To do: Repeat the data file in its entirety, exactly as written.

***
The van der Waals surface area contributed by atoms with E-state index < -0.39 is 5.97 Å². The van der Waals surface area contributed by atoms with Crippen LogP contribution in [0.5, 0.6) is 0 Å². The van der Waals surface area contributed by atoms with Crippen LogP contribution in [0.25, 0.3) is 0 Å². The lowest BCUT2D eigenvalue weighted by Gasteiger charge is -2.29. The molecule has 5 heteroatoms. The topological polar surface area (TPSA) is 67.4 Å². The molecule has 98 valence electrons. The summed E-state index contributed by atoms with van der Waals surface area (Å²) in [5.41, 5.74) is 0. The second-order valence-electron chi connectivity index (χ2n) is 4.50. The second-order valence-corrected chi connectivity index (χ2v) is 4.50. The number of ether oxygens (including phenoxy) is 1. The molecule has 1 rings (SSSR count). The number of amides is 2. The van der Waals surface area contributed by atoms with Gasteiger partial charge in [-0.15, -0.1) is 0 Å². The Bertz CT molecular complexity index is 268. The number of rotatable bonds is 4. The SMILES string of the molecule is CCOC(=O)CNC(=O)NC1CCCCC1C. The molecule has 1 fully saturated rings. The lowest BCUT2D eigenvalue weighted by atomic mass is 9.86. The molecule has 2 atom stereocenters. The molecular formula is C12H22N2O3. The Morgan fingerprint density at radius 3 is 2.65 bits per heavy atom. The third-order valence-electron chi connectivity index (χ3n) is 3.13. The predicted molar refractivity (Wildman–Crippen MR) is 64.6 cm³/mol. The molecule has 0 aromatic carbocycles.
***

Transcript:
The van der Waals surface area contributed by atoms with E-state index < -0.39 is 5.97 Å². The van der Waals surface area contributed by atoms with Crippen LogP contribution in [0.5, 0.6) is 0 Å². The van der Waals surface area contributed by atoms with Crippen LogP contribution in [0.25, 0.3) is 0 Å². The lowest BCUT2D eigenvalue weighted by Gasteiger charge is -2.29. The molecule has 5 heteroatoms. The topological polar surface area (TPSA) is 67.4 Å². The molecule has 98 valence electrons. The summed E-state index contributed by atoms with van der Waals surface area (Å²) in [5.41, 5.74) is 0. The second-order valence-electron chi connectivity index (χ2n) is 4.50. The second-order valence-corrected chi connectivity index (χ2v) is 4.50. The number of ether oxygens (including phenoxy) is 1. The molecule has 1 rings (SSSR count). The number of amides is 2. The van der Waals surface area contributed by atoms with Gasteiger partial charge in [-0.15, -0.1) is 0 Å². The Bertz CT molecular complexity index is 268. The number of rotatable bonds is 4. The SMILES string of the molecule is CCOC(=O)CNC(=O)NC1CCCCC1C. The molecule has 1 fully saturated rings. The lowest BCUT2D eigenvalue weighted by atomic mass is 9.86. The molecule has 2 atom stereocenters. The molecular formula is C12H22N2O3. The Morgan fingerprint density at radius 3 is 2.65 bits per heavy atom. The third-order valence-electron chi connectivity index (χ3n) is 3.13. The predicted molar refractivity (Wildman–Crippen MR) is 64.6 cm³/mol. The molecule has 0 aromatic carbocycles.